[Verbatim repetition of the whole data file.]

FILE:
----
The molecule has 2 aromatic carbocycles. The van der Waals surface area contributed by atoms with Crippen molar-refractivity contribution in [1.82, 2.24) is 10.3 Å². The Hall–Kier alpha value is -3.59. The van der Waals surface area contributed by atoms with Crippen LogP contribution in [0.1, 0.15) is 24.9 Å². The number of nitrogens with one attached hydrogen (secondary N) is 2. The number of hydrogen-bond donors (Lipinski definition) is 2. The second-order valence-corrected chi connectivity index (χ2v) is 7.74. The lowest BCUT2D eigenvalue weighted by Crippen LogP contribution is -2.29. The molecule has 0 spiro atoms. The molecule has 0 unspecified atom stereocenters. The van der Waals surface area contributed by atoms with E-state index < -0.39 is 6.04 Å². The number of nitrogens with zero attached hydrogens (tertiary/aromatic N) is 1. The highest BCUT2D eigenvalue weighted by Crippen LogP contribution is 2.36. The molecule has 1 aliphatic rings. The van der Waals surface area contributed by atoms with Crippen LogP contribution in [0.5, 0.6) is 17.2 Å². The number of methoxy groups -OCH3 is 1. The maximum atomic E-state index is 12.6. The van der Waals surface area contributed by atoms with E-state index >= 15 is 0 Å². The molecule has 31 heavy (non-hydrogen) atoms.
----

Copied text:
The molecule has 2 aromatic carbocycles. The van der Waals surface area contributed by atoms with Crippen molar-refractivity contribution in [1.82, 2.24) is 10.3 Å². The Hall–Kier alpha value is -3.59. The van der Waals surface area contributed by atoms with Crippen LogP contribution in [0.1, 0.15) is 24.9 Å². The number of nitrogens with one attached hydrogen (secondary N) is 2. The number of hydrogen-bond donors (Lipinski definition) is 2. The second-order valence-corrected chi connectivity index (χ2v) is 7.74. The lowest BCUT2D eigenvalue weighted by Crippen LogP contribution is -2.29. The molecule has 0 spiro atoms. The molecule has 0 unspecified atom stereocenters. The van der Waals surface area contributed by atoms with E-state index < -0.39 is 6.04 Å². The number of nitrogens with zero attached hydrogens (tertiary/aromatic N) is 1. The highest BCUT2D eigenvalue weighted by Crippen LogP contribution is 2.36. The molecule has 1 aliphatic rings. The van der Waals surface area contributed by atoms with Crippen LogP contribution in [0.5, 0.6) is 17.2 Å². The number of methoxy groups -OCH3 is 1. The maximum atomic E-state index is 12.6. The van der Waals surface area contributed by atoms with E-state index >= 15 is 0 Å². The molecule has 31 heavy (non-hydrogen) atoms.